Was it for financial security, as one kindly aunty was tactless enough to suggest eons ago? I earn my own way in the world, thanks to you Mom and Dad.
As for me not being alone after marriage, adopting a pet, a sweet golden Labrador named Yippee makes more sense. Chances are, Yippee will be the only one to love me unconditionally and slobber me with kisses, even if he expects me to feed him and clean up after him.
I could have argued and ranted and gotten all defensive (and I have tons of times!) but the truth of the matter is, their hearts are in the right place. But finding a partner is a bit like feminism. A movement that needs to crest before it finds an acceptable kind of resolution.
And for someone who grew up watching a feminist like Joss Whedon create cinema and real-world magic, the bar for finding love is set a bit too high, isn’t it? Then again, who says the bar can’t be cleared.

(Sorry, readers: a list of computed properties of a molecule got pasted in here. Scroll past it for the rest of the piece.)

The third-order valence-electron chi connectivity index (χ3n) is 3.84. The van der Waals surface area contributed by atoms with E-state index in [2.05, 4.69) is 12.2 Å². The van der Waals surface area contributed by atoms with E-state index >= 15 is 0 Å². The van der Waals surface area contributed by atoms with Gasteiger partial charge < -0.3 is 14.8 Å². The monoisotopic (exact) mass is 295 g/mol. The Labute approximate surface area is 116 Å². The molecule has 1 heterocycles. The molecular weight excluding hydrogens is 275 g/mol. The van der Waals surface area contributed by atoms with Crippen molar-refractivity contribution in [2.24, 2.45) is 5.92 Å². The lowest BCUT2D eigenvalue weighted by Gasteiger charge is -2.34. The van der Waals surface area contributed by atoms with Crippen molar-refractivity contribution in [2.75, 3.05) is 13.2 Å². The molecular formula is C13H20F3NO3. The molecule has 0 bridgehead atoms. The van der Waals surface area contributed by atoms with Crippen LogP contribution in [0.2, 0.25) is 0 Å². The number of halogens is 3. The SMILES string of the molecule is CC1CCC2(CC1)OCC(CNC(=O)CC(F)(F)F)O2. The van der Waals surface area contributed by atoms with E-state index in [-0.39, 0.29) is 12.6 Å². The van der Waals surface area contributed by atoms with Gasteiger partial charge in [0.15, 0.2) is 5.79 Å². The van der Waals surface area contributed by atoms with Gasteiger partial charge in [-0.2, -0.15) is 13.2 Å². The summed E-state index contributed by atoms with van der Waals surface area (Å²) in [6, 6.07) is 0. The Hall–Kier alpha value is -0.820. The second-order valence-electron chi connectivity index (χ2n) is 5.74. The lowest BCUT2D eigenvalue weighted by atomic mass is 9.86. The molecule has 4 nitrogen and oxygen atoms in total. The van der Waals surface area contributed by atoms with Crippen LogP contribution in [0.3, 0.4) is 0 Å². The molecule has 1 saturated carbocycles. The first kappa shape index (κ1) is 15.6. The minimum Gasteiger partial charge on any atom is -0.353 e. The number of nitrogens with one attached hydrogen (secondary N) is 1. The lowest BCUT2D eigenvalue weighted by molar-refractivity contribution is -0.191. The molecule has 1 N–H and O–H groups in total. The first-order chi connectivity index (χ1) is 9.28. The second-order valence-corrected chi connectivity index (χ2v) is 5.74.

I hope Whedon 2.0 is out there and paying attention.
Till next time,
Aarti V Raman
Aarti V Raman is a romance writer from Mumbai, whose third romance “With You I Dance” (Fingerprint! Publishing) debuted in the Amazon India Bestseller (Romance) category when it released in April 2016. Her other two books are romantic thrillers called “White Knight” (Leadstart Publishing, 2013/) and “Kingdom Come” (Harlequin MIRA, 2014).
She also dabbles in content marketing, conducts creative writing workshops and holds a journalism degree that she puts to good use in her other career. She has appeared as a speaker at literature fests in India and is represented by RED INK Literary Agency.
Happy ever after are her three favorite words, even when she is attempting to write Young Adult Urban Fantasy.